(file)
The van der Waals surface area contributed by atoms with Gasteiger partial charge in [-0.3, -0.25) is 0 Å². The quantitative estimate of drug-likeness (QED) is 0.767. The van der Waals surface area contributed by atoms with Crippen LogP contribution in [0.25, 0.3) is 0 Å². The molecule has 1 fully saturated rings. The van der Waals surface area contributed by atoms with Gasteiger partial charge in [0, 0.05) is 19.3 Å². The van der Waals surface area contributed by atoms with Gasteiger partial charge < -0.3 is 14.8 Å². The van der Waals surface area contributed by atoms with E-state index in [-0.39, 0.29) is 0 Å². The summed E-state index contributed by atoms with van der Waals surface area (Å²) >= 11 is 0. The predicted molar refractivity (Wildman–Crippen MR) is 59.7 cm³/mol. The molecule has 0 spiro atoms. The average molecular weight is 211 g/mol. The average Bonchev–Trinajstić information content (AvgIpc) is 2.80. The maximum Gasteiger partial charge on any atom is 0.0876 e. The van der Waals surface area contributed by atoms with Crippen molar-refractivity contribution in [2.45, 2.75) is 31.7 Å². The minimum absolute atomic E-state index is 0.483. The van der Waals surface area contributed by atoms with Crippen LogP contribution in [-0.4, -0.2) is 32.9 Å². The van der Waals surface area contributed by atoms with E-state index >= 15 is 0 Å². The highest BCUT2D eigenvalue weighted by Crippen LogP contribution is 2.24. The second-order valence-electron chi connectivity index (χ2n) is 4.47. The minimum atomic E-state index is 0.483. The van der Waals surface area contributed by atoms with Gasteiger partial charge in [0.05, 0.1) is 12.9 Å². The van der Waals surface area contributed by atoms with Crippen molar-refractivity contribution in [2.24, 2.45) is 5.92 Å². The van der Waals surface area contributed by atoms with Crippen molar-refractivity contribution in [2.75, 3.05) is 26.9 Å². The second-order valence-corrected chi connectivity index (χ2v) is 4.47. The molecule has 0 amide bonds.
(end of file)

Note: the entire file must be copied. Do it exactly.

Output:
The van der Waals surface area contributed by atoms with Gasteiger partial charge in [-0.3, -0.25) is 0 Å². The quantitative estimate of drug-likeness (QED) is 0.767. The van der Waals surface area contributed by atoms with Crippen LogP contribution in [0.25, 0.3) is 0 Å². The molecule has 1 fully saturated rings. The van der Waals surface area contributed by atoms with Gasteiger partial charge in [0, 0.05) is 19.3 Å². The van der Waals surface area contributed by atoms with Gasteiger partial charge < -0.3 is 14.8 Å². The van der Waals surface area contributed by atoms with E-state index in [-0.39, 0.29) is 0 Å². The summed E-state index contributed by atoms with van der Waals surface area (Å²) >= 11 is 0. The predicted molar refractivity (Wildman–Crippen MR) is 59.7 cm³/mol. The molecule has 0 spiro atoms. The average molecular weight is 211 g/mol. The average Bonchev–Trinajstić information content (AvgIpc) is 2.80. The maximum Gasteiger partial charge on any atom is 0.0876 e. The van der Waals surface area contributed by atoms with Crippen molar-refractivity contribution in [2.45, 2.75) is 31.7 Å². The minimum absolute atomic E-state index is 0.483. The van der Waals surface area contributed by atoms with Crippen LogP contribution in [-0.4, -0.2) is 32.9 Å². The van der Waals surface area contributed by atoms with E-state index >= 15 is 0 Å². The highest BCUT2D eigenvalue weighted by Crippen LogP contribution is 2.24. The second-order valence-electron chi connectivity index (χ2n) is 4.47. The minimum atomic E-state index is 0.483. The van der Waals surface area contributed by atoms with Gasteiger partial charge in [0.05, 0.1) is 12.9 Å². The van der Waals surface area contributed by atoms with Crippen molar-refractivity contribution in [2.24, 2.45) is 5.92 Å². The van der Waals surface area contributed by atoms with Crippen molar-refractivity contribution in [2.75, 3.05) is 26.9 Å². The second-order valence-corrected chi connectivity index (χ2v) is 4.47. The molecule has 0 amide bonds.